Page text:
• If cheaper labor is available in other countries, this will dampen the demand for U.S. labor.
    • But as the volume of global commerce rises, there may be more of a demand by foreign firms to hire U.S. workers as well.
labor outsourcing wages and employment35
Labor Outsourcing, Wages, and Employment
  • The long-term effects:
    • Labor outsourcing enhances trade, which allows for more specialization.
    • If goods are produced and services are performed in those countries where the opportunity costs are lowest, then global economic growth is enhanced.
labor outsourcing wages and employment36
Labor Outsourcing, Wages, and Employment
  • Benefits for U.S. workers:
    • To the extent that firms can outsource their labor needs, they will operate more efficiently.
    • This means that the products they sell have lower prices.
    • In turn, each dollar in a worker’s paycheck has a greater purchasing power.
monopoly in the product market
Monopoly in the Product Market
  • Constructing the monopolist’s input demand curve
    • In reconstructing the demand schedule for an input, we must recognize that:
      • The marginal physical products falls because of the law of diminishing returns as more workers are added.
      • The price (and marginal revenue) received for the product sold also falls as more is produced and sold.
monopoly in the product market40
Monopoly in the Product Market
  • What do you think?
    • Why does the monopolist hire fewer workers?
    • The marginal benefit to the monopolist of hiring an additional worker is affected by the fact that the selling price of her product will decline as she expands output.
other factors of production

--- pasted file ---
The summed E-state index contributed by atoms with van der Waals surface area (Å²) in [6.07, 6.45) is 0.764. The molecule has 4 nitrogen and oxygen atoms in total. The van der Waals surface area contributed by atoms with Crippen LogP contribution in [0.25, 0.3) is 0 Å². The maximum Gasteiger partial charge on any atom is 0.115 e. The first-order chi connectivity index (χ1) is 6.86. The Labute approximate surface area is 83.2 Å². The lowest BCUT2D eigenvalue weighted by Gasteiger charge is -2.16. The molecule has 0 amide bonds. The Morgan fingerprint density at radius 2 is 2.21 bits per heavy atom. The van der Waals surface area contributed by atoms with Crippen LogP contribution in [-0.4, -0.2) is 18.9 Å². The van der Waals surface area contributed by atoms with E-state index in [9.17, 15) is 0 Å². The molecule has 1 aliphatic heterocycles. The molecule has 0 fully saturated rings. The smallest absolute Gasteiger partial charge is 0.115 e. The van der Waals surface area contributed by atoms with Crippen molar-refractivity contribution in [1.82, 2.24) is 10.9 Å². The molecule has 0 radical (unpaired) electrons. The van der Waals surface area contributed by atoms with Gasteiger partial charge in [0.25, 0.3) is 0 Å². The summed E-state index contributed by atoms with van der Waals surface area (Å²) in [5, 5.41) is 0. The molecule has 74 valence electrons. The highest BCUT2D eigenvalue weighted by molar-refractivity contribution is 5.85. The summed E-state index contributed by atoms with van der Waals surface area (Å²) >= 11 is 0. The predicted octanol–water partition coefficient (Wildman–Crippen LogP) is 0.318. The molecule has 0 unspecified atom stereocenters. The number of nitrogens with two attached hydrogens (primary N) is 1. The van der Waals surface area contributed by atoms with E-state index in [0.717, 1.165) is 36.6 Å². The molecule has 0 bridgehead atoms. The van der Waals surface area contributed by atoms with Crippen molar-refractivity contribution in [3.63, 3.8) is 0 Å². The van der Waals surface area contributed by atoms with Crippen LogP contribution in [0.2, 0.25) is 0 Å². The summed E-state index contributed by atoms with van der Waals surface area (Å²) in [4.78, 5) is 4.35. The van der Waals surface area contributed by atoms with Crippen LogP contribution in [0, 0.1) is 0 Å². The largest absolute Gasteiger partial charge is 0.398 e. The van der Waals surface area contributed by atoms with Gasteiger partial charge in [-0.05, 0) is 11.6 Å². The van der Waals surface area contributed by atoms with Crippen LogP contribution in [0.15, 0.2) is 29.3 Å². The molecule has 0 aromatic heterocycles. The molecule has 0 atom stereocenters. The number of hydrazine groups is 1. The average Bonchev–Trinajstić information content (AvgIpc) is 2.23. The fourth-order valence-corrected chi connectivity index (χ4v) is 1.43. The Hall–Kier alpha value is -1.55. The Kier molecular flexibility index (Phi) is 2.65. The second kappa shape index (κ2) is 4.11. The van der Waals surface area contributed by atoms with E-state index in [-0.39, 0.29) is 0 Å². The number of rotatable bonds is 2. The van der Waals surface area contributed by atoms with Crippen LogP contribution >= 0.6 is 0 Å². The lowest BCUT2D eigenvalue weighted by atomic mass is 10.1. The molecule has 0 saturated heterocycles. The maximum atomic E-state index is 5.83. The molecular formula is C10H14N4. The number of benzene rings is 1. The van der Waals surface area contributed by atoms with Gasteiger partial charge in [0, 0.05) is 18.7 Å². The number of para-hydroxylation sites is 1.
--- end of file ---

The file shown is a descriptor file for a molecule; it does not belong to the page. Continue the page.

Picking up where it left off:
Other Factors of Production
  • Profit maximization revisited
    • MRP of labor = price of labor (wage)
    • MRP of land = price of land (rent)
    • MRP of capital = price of capital (cost per unit of service)
other factors of production42
Other Factors of Production
  • Cost minimization
    • To minimize total costs for a particular rate of production, the firm will hire factors of production up to the point at which the marginal physical product per last dollar spent on each factor is equalized.
other factors of production43

MPP of labor

MPP of land

=

=

price of labor

MPP of capital

price of land

price of capital

Other Factors of Production
  • Cost minimization
issues and applications how a federal labor rule affected wages
Issues and Applications: How A Federal Labor Rule Affected Wages
  • A new 2003 U.S. regulation limited the number of daily hours truckers could be on the road.
  • This had the effect of shifting the labor supply curve to the left.
  • At the same time, the demand for trucking services was increasing due to a nationwide economic recovery.
issues and applications how a federal labor rule affected wages45
Issues and Applications: How A Federal Labor Rule Affected Wages
  • As is shown on the graph on the next slide, both the increased demand and the decreased supply for truck drivers had the effect of raising the equilibrium wage.
summary discussion of learning objectives
Summary Discussion of Learning Objectives
  • Why a firm’s marginal revenue product curve is its labor demand curve
    • In competitive markets, firms hire labor to the point at which the wage equals MRP.
  • The demand for labor as a “derived demand”
    • The demand for labor by perfectly competitive firms is derived from the demand for the final products they produce.
summary discussion of learning objectives48
Summary Discussion of Learning Objectives
  • Key factors affecting the elasticity of demand for inputs
    • Price elasticity of demand for the final product
    • Ease of substitution of other inputs
    • Proportion of total costs
    • Time period
summary discussion of learning objectives49
Summary Discussion of Learning Objectives
  • How equilibrium wage rates at perfectly competitive firms are determined
    • The wage at which the quantity of labor supplied by all workers equals the quantity of labor demanded by all firms
  • U. S. wage and employment effects of labor outsourcing
    • Decreased demand for U. S. workers when cheaper labor is available overseas
    • Increased demand for some U. S. labor
summary discussion of learning objectives50
Summary Discussion of Learning Objectives
  • Contrasting the demand for labor and wage determination under monopoly with outcomes under perfect competition
    • A monopolist’s labor demand curve is to the left of that of a perfectly competitive industry
    • Marginal revenue for a monopolist is less than price
    • Fewer workers are employed by the monopolist
end of chapter 29

End of Chapter 29

Labor Demand and Supply